The Royal Arctic Line (pictured here) docked in Ilulissat harbour, delivers supplies to communities along the coast of Greenland from Denmark. The terrain is classified as entirely tundra, providing little opportunity for commercial agriculture except in the far south where some families farm sheep, grass fodder and root crops.
The inner harbours of Greenland are designed for commercial fishing boats and small open boats, not large sailing yachts. But tourism of all types is on the rise. Twenty years ago, only the most adventurous sailors had this far-flung region on their radar. Last July, our boat was rafted between six other boats, many of them destined for the Northwest Passage. Several had visited before us and there were more to come. A new airport in Nuuk is slated to open in 2024 and Ilulissat’s runways and terminals are being expanded.
“Want to see something really cool?” asked our friend Max, who we met in Nuuk, Greenland’s capital city. He reached above his fridge and gingerly pulled down a large plastic rack with something lashed to one side.
Max is from Denmark and moved to Greenland to work as a marine engineer. Fascinated by Greenlandic traditions and culture, he quickly fell in with the locals and was invited on hunting and fishing trips, bringing home reindeer and rock ptarmigan. On one trip he and another man caught a Greenland shark and Max kept its jaws, which he carefully cleaned and stretched out to dry.
Primordial and lumpish, Greenland sharks live hundreds of meters deep in the North Atlantic and Arctic Oceans, making them one of the longest living vertebrates on Earth—scientists estimate their lifespan to be anywhere from 250 to 500 years.
With poor eyesight and slow swimming ability they are primarily scavengers, aided by rows of saw-like teeth that mince and shred anything from halibut to polar bear carcasses. Because of their elusive nature, little is known about them compared to other sharks, including their population.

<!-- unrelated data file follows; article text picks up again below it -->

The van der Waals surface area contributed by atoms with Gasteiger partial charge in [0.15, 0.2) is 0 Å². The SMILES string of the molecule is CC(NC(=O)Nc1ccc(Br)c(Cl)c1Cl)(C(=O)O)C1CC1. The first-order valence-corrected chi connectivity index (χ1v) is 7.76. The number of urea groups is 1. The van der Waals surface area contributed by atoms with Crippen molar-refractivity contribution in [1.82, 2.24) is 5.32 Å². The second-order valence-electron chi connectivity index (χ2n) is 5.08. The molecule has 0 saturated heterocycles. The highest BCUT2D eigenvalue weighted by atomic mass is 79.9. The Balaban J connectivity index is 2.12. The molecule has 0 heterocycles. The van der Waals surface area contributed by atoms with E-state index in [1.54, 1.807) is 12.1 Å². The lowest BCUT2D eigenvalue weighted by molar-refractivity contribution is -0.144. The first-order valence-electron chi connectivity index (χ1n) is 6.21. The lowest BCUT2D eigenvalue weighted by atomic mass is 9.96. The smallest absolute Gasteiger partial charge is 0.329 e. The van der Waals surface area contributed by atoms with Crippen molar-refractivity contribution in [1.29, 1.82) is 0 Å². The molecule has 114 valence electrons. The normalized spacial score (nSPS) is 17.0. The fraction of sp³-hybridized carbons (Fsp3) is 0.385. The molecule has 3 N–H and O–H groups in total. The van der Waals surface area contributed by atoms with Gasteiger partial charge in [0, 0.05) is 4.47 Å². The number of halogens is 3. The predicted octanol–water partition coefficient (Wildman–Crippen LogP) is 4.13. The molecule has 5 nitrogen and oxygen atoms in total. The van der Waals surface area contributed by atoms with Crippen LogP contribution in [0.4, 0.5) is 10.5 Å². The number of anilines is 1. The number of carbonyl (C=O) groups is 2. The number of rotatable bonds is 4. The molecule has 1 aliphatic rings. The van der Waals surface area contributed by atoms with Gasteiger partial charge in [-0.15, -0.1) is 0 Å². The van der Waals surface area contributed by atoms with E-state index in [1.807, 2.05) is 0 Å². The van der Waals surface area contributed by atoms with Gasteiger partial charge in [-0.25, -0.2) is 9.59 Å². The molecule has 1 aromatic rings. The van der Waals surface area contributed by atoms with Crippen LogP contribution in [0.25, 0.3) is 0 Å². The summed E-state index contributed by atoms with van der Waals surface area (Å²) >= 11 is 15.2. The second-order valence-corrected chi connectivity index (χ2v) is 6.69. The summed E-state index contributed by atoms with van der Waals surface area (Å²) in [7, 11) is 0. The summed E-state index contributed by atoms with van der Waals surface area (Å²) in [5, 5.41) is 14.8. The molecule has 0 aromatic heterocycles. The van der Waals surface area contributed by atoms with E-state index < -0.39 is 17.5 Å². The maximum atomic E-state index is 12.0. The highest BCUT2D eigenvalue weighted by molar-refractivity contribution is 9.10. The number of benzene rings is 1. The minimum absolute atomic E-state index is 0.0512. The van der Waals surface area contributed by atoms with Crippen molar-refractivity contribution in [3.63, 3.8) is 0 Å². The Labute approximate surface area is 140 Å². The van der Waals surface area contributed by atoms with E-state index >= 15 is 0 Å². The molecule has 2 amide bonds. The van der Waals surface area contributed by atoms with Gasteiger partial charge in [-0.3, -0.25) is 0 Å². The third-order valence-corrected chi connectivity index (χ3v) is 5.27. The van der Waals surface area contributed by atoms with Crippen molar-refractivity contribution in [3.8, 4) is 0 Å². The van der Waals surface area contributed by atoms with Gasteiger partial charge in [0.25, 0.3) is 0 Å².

About 15,000 Greenlandic sled dogs, a type of husky, live north of the Arctic Circle and on the east coast of Greenland. While this may seem like a lot, nearly twice as many dogs existed 20 years ago. A lack of sea ice and increasing costs of upkeep are primary reasons for their decline.
While the adults are kept on leads, young pups are free to wander. These two ran toward us as we walked along the side of a road and one was especially keen on my wool sweater.
To maintain genetics and health, no other breed of dog is permitted north of the Arctic Circle. Any Greenlandic sled dog who leaves this restricted zone isn’t allowed to return.
Expedition guide Pierre Muller (left) and Alun Hubbard, glaciologist with the University of Tromso, Norway, collect video footage and weather data from monitoring stations set up at Store Glacier. Store (the Danish word “stor” translates to “great,” or “large,”) is 3.5 miles wide and considered to be relatively stable compared to more rapidly shrinking glaciers along the west coast of Greenland.
Working together with a handheld radio, Magnus gave directions from the crow’s nest while I helmed the boat and slowly nudged brash ice and bergy bits aside. Magnus had a panoramic view of the landscape and could see the fastest route to open water. My job was to strike a balance: go slow enough to avoid damaging the rig or hull, but fast enough to keep momentum and steerage.
Photos by Magnus Day and Julia Prinselaar